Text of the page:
At All Saints’, we have a Mastery approach to the teaching of mathematics. At the centre of this approach is the belief that all pupils have the potential to succeed, and everyone can be a mathematician. We believe that through developing a child’s ability to attain mathematical fluency, problem-solving and reasoning skills, they can make further sense of the ever-changing world around them.

At Saints’ we believe that:

Every pupil can achieve.

The answer is just the beginning.

A positive teacher mindset and strong subject knowledge are key to student success in mathematics.

What does Maths at All Saints’ look like?

Carefully structured teaching is planned in small steps. The small steps are connected, and concepts are based on simple building blocks that grow as we grow.

Learning in maths has a clear sequence – concrete, pictorial, abstract, varied fluency and problem solving.

Reasoning plays a prominent part in learning, and we reason all the time! We discuss what we are doing, how we are doing, and  this leads to generalisation of the maths, and the ability to apply it to multiple contexts and solve problems.

Maths is purposeful and relevant to our children.

Maths is a fun subject! All children are challenged and encouraged to explore and learn from  mistakes.

Lessons begin with retrieval practice, revisiting prior learning from last lesson, last week, last topic and last term.

Teachers provide opportunities for pupil-pupil and pupil-teacher talk, to develop reasoning, flexibility, and adaptability in mathematical thinking.

Precise questioning is the key to success in all our mathematics lessons, with open questioning techniques, often concentrating on the theme of ‘why’, continuously adapted by the teacher based on assessment for learning.

Concrete materials, contexts, drawings and diagrams are used to strengthen understanding.

Fluency: Pupils independently complete questions using procedural variation, helping focus attention on the structure.

Pupils independently justify, reason and convince. Good answers often include pupils acting as teachers.

Pupils independently apply their knowledge in familiar and unfamiliar contexts or explain typical misconceptions.

Children are provided with rich maths tasks which take time to solve and lend themselves to collaboration and multiple perspectives.

Maths in Early Years Foundation Stage

Number sense is fundamental for children in the early years and is the key to mastering mathematical concepts in the future. Children learn to have a deep understanding of numbers to 10 and develop automaticity to fluently recall number bonds to 10. There is a strong emphasis on understanding number patterns, which can be built on further in year 1. Children are provided with opportunities to use a wide range of practical resources in order to develop the conceptual understanding of maths, its structures, and its relationships. This is built on and developed further throughout school.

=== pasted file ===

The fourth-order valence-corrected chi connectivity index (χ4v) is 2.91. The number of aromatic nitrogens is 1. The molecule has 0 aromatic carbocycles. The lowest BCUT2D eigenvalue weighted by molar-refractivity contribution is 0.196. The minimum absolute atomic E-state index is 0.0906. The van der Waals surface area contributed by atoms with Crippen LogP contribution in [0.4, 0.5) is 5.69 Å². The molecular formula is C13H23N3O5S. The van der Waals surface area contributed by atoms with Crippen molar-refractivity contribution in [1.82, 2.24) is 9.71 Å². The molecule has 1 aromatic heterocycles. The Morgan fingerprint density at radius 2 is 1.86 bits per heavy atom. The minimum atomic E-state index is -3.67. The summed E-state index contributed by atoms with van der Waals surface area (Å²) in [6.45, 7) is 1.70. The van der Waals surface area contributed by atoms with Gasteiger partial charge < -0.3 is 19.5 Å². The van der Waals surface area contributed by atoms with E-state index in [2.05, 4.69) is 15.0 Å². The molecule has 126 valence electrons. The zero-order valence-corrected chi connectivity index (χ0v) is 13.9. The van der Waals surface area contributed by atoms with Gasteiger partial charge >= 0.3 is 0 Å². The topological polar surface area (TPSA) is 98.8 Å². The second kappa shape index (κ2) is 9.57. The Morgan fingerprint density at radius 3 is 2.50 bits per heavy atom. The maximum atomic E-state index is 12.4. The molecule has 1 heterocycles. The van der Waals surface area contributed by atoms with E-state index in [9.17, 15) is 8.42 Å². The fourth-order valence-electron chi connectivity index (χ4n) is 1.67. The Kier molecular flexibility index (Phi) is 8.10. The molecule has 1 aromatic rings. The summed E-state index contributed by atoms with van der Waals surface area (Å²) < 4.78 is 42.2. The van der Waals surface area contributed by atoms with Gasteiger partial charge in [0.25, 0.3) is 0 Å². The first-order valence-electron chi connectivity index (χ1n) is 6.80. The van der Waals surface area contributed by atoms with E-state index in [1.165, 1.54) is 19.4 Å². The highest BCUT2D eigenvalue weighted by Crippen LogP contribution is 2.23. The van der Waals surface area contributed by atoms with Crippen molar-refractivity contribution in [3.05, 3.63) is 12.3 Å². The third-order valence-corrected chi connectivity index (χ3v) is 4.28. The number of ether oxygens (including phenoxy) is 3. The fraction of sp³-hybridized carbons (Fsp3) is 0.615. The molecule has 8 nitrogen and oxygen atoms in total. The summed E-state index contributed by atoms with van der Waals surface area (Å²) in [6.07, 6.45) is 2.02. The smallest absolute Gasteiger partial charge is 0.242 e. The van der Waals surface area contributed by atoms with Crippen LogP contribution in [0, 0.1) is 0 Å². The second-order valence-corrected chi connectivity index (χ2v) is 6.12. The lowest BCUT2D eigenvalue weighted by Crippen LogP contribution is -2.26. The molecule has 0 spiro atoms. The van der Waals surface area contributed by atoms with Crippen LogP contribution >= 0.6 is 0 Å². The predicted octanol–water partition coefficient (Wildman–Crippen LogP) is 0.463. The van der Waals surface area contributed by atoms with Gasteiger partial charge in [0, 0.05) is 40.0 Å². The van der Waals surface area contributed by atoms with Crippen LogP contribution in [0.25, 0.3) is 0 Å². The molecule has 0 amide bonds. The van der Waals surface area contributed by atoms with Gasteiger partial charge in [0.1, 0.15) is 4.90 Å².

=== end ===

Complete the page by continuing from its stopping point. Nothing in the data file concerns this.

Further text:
Maths in Key Stage 1

Daily mastering number sessions are delivered to secure firm foundations in the development of good number sense for all children from Reception through to Year 1 and Year 2. The aim over time is that children will leave KS1 with fluency in calculation and a confidence and flexibility with number. Attention will be given to key knowledge and understanding needed in Reception classes, and progression through KS1, which is fundamental for future mathematical learning.

Maths in Key Stage 2

Time is devoted to learning times tables. In lessons children explore the patterns and connections within the new times table. Three or more times a week in every class there is a ten-minute ‘retrieval practice’ session. Times table knowledge is built upon in upper key stage 2, ensuring the reduction of ‘cognitive load’ and essentially ‘freeing up’ space to focus brain activity on the application of the facts, not the facts themselves.

An All Saints’ Mathematician will:

  • Be inquisitive
  • Be confident and proud that they can succeed in maths
  • Love maths and notice it all around them
  • Be a resilient problem solver – have the confidence to try and try again
  • Make connections and find patterns within mathematics and across the entire curriculum
  • Be open to different approaches, recognise the strengths and weaknesses of these and how they change in different situations
  • Have a sense of accomplishment and pride – find satisfaction in solutions
  • Be fluent and aim for complete mastery 
  • Be confident mathematical communicators; explain, justify and reason
  • Appreciate both the relevance of maths and its abstract beauty